Our Mission:

My first husband, Capt. Jerry Zimmer, was an F4B Phantom jet pilot, whose aircraft was shot down on August 29, 1969, approximately 20 miles South of Da Nang, Vietnam, after six months in country. Neither Jerry nor his navigator, 1st Lt. Al Graf, was able to eject, before the aircraft crashed into the Que Son Mountains. Initially Jerry and Al were classified as Killed in Action/No Body Recovered (KIA/NBR). Years later, both Marines were listed as MIA, along with other service members whose bodies were never recovered.

Jerry has been gone nearly a half century, and hope for recovering his remains had run out a long time ago.  However, in recent years our family became involved with the Joint POW/MIA Accounting Command (JPAC), now merged with the Defense POW/MIA Accounting Agency (DPAA), and learned that Jerry’s and Al’s remains might, in fact, be recoverable, so we are doing everything possible to support their efforts to make this happen and bring our guys home where they belong.

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NOTE:  BLOG POSTS ARE NOT UPDATED, SO INFORMATION MAY HAVE CHANGED OVER TIME.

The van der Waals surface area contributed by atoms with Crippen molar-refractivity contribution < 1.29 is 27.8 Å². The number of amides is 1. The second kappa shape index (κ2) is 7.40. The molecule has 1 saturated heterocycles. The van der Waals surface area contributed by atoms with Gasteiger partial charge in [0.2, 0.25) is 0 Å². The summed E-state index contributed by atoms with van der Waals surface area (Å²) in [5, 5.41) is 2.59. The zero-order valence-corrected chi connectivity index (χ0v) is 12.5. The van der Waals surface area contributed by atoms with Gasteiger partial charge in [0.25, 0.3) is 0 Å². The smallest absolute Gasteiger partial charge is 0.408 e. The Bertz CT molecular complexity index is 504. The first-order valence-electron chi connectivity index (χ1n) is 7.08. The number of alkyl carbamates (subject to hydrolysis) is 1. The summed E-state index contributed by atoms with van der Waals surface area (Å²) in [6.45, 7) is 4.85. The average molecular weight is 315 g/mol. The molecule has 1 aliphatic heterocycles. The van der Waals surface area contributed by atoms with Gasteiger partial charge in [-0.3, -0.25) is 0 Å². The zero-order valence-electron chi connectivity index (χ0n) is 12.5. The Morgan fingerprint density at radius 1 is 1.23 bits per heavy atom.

MIA RECOVERIES: JPAC Finishes 2011 in Vietnam

Monday, January 2, 2012 @ 08:01 PM  posted by Elaine Zimmer Davis
/Photo Credits Listed on Flickr

SEE MORE IMAGES OF JPAC TEAM MEMBERS CONDUCTING INVESTIGATIONS/RECOVERIES AT http://www.flickr.com/photos/jpacteams/sets/72157628046375062/

THE PROCESS:  Recovery teams search for human remains, life support items, and other material evidence (personal and military issued items) that may lead to the identification of Americans missing from past U.S. conflicts. Investigation teams authenticate leads from eyewitnesses, conduct field research, and gather information throughout the various locations to determine whether or not there will be a return visit for excavation at a later date. 

 THE PEOPLE:   Approximately 75 JPAC team members excavated multiple sites [Nov. 2011] associated with Vietnam War losses. Five recovery teams searched in the Thai Nguyen, Bac Giang, Lang Son, Son La, and Thanh Hoa provinces at aircraft crash and burial sites for six Americans. Two investigation teams authenticated eyewitness leads and conducted field research, searching for information on more than 50 missing individuals and 31 unsolved cases. Lastly, a scientific team conducted a Joint Forensic Review to determine racial affiliation of remains in country. The approximately 35-day undertaking marked the 105th Joint Field Activity in Vietnam.

THE FINISH LINE:   NOT “UNTIL THEY ARE HOME.”

 

*Content and Photos Credited to JPAC.

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